In Asia, for instance, if we cannot convince China and other countries that they do not have to be 100 percent self-sufficient in food production, they are going to maintain domestic programs that will not necessarily be market-based. If we can, collectively, demonstrate that there will be a reliable supply of food to these emerging areas, I think we can go a long way to ensuring that a lot of the developing countries do not invest in domestic programs that could distort the international marketplace. China is a terrific example. But if you look at Asia, besides China, there are about 2.8 billion people in the region who currently consume about 28 grams of meat-protein a day. This compares to about 75 grams a day in the United States. We are probably on the top end, but Japan is at about 65 grams. If you look at what is, hopefully, going to occur in the coming decades, in terms of improvement in the quality of life, disposable incomes, and the quality of diet, you will see a significant increase for those 2.8 billion Asians from 26 grams to something closer to what we have in the United States and Japan. They do not have the resources to do that. They do not have the arable land.

If you look at China today, there are six times more people living on every arable acre of land there than in the United States. With population growth, in another two decades it is going to be eight times as many people. Without significant reallocation of resources, in a manner that is unlikely to be market oriented, they cannot maintain self-sufficiency in food production and improve the quality of their diet. If, under the auspices of the WTO, we can reframe the issues of agricultural trade in the context of food security, we can probably make some progress. And this can benefit not only the agricultural sectors in our own countries, but also provide much needed nutrition to a lot of children who are struggling.

Finally, there is another very difficult issue for all of us, of which we are becoming increasingly aware in the United States - the issue of genetically modified food products. We have been watching with interest over the last couple of years what has transpired in Europe. It is of great concern to us because US farmers have moved rapidly to adopt and incorporate a lot of these products into their operations. Up to 50 percent of our soy beans and one-third of our corn have been using some of these types of seeds, which provide benefits, at this present time, primarily to the farmers.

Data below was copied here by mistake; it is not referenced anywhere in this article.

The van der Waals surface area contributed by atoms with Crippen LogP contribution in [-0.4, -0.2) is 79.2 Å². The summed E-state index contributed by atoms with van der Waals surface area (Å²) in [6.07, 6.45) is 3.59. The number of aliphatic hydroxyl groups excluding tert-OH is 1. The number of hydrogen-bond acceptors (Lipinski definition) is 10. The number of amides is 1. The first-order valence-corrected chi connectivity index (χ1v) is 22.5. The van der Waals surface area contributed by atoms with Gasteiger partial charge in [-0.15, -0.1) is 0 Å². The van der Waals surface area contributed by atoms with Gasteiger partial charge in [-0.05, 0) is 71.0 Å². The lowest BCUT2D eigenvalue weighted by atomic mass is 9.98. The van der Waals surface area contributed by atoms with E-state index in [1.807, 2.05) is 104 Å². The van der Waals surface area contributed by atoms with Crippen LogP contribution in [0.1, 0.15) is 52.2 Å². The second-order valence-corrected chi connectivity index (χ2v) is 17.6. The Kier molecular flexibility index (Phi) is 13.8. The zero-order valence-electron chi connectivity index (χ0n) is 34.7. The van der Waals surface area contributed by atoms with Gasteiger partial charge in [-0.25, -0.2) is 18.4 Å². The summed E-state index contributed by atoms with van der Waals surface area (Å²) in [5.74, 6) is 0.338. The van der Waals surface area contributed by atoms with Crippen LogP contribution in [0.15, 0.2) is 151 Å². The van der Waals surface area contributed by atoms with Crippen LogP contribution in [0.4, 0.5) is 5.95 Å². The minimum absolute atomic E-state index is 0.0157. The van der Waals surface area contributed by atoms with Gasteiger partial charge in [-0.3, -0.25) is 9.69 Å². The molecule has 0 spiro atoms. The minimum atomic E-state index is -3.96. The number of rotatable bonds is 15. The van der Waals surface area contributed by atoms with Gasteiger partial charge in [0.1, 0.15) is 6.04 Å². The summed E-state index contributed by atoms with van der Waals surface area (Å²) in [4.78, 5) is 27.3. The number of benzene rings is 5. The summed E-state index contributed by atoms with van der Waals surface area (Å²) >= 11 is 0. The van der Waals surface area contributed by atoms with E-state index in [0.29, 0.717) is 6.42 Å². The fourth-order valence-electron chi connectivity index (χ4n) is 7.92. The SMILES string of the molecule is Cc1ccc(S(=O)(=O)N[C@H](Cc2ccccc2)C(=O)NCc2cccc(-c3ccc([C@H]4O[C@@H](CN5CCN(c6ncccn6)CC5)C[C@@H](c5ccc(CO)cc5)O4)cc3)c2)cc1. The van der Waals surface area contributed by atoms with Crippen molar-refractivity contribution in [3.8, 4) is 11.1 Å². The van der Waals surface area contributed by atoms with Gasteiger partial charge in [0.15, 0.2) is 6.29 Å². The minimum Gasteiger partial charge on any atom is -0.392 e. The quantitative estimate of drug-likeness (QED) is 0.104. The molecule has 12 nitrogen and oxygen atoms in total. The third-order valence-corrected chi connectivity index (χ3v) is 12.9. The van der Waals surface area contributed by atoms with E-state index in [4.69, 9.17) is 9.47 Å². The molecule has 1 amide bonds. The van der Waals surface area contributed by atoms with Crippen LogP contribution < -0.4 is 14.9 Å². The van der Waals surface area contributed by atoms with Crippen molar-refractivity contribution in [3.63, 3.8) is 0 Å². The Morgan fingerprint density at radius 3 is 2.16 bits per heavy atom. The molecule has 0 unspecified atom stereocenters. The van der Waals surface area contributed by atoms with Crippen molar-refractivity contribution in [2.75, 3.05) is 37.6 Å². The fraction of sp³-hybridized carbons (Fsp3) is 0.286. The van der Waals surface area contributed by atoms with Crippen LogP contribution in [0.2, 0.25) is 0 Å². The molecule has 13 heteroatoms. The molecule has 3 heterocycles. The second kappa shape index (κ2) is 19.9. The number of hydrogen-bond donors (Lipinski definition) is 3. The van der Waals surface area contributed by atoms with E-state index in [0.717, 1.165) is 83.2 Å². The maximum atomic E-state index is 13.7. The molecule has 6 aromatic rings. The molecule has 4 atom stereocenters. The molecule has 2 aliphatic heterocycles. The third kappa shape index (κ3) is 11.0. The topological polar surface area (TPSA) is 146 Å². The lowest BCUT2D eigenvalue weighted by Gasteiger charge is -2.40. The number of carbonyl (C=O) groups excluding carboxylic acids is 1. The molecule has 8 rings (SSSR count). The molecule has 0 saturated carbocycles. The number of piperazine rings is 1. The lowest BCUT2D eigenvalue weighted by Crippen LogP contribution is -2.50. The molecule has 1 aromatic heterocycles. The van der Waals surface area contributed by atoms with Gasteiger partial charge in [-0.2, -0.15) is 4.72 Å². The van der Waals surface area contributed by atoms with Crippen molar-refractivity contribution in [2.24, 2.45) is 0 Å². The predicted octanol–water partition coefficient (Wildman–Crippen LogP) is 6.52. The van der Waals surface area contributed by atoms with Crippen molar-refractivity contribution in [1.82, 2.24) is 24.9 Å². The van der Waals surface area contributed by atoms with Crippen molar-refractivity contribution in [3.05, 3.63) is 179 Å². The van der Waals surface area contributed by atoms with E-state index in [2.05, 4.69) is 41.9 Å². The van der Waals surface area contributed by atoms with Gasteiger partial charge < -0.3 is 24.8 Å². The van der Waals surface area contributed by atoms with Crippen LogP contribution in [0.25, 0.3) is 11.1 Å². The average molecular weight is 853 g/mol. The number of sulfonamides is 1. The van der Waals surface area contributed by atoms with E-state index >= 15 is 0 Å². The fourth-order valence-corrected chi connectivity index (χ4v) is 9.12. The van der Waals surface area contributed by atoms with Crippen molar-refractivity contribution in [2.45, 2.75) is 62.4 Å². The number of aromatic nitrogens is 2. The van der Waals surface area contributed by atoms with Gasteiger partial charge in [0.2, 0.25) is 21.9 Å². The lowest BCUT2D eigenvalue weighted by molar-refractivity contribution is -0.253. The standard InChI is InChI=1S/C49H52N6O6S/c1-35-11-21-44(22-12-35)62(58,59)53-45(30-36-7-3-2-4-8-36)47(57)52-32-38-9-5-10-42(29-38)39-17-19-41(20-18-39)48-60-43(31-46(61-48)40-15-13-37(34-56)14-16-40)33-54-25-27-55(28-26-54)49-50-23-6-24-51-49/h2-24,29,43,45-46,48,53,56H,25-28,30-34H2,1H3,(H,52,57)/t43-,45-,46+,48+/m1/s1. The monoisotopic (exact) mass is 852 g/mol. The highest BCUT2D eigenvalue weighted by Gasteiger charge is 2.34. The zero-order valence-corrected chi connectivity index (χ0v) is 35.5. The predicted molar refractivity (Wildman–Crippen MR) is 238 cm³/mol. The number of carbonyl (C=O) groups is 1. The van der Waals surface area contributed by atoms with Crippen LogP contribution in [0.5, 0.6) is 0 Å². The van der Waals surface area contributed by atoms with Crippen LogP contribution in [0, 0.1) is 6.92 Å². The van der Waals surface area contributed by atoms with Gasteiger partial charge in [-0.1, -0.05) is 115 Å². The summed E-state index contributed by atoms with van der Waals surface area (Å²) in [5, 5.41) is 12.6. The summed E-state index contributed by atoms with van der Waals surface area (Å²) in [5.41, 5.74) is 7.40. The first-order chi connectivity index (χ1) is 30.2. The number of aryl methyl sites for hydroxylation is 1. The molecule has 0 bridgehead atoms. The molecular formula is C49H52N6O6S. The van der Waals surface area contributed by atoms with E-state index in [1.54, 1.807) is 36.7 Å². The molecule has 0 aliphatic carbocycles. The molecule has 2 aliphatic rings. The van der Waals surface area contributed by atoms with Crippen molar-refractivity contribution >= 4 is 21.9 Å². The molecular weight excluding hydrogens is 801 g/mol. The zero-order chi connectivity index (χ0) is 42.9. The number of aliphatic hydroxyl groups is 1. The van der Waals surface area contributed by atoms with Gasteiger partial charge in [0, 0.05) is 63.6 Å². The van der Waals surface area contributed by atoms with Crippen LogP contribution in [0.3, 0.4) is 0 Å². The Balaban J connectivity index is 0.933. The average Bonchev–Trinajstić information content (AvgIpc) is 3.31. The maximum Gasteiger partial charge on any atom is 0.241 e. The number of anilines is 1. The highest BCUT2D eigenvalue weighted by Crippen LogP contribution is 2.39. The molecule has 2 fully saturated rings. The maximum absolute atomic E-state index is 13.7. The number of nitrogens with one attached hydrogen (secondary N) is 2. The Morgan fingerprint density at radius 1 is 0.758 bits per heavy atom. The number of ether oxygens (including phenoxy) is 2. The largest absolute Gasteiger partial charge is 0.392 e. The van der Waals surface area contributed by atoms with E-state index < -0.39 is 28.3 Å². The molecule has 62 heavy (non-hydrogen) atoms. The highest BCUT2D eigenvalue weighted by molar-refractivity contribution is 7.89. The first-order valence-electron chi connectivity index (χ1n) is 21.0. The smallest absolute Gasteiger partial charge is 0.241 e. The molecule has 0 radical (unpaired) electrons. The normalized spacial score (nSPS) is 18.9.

We do not want to turn our backs on this technology. While its benefits now are primarily on the production side, we are moving into a new generation of genetically modified products that will provide significant nutritional and health benefits to consumers. We need to develop a process and a strategy so that we can collectively try to resolve some of these issues now. We need to be careful that we do not set this technology back so far that we fail to maximize the potential nutritional benefits this new science and technology can provide to all of the citizens of the world.

I am a little concerned that we have not seen a strategy developed in this country, or with our partners in Europe, to really try to define a process where we can sit down and collectively attempt to find a way to resolve some of these issues. If labeling is required, as it is mandated in Europe now, what are the criteria for that? How do we really set out to try to find a way to answer some of the concerns that are being shared by consumers in Europe, as well as those we expect to see in the United States? We hope to maintain a science-based approach. We may need to provide consumers more information. But I think it is imperative to address this problem. Along with many of my colleagues on both the Republican and the Democratic side, I am committed to trying to rebuild a solid majority in Congress to expand trade opportunities. We think that will be good both for the United States and for the rest of the world.

 

This article was published in European Affairs: Volume number I, Issue number I in the Winter of 2000.